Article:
> $ 2.75 = $58.30
> $ 3.25 = $68.90
> $ 4.25 = $90.09
It's important to remember that those are the prices for the first edition.
Obviously, you should never pay more than $90 for one today. :-)
I often use the Inflation Calculator that Barb mentioned to look up
current values of dollar amounts mentioned in Twain's and other
historical writings. They are sometimes astonishing. For example, in an
1877 letter to Thomas Nast proposing that they do a joint tour, with Nast
drawing pictures while Twain lectured, Twain estimated that the profits
from a four a half month tour would be from $60,000 to $75,000. In 2006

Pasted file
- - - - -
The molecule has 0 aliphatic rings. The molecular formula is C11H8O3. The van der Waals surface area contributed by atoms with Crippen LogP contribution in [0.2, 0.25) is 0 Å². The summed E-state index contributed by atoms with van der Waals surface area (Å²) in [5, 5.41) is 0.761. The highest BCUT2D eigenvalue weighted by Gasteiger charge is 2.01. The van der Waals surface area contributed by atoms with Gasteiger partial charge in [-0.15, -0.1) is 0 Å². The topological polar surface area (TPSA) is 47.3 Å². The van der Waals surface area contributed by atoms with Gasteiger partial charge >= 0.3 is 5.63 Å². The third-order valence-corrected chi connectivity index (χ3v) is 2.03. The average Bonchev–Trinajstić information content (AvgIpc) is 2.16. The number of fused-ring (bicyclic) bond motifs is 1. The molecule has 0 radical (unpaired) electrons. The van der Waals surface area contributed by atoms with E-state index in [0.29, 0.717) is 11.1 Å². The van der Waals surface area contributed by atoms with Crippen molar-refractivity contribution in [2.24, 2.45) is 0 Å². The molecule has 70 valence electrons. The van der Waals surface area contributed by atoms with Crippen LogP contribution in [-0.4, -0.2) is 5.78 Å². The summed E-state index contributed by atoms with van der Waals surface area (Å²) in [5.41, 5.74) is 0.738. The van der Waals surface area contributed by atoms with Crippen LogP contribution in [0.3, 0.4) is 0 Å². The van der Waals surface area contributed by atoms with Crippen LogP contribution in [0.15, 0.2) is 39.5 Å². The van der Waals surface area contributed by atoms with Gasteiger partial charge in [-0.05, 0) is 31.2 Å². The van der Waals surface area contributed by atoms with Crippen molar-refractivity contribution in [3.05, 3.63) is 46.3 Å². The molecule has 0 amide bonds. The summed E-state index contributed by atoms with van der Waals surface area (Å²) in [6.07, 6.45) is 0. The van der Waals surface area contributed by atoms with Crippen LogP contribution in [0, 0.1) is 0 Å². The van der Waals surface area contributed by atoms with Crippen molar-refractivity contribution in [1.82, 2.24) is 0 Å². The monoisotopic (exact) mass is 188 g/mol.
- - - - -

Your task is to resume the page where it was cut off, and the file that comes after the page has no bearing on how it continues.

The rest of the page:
dollars, that would be $1,096,304 to $1,370,380.
On the other question, Larry Marshburne, "The NAACP and Mark
Twain," Mark Twain Journal 36:1 (Spring 1998): 2-7, might be useful. It
reviews mentions of Twain and his works that appeared in its publication
The Crisis from 1910 to the 1990s. It also quotes an article that
appeared in The Crisis in May 1936 in response to it (The Crisis) being
banned from schools in Washington, D.C., because the word "nigger"
frequently appeared in its pages. He did not find opposition to
Huckleberry Finn until 1985 after a campaign was begun urging that
"Afro-Americans should take the lead in halting the widespread use of
the word 'nigger' in American media and expurgate this term from our
society. To accomplish this, enlightened black citizens must make a
concerted effort to challenge this issue on all fronts." The first attack on
Huckleberry Finn appeared in the magazine a few months later.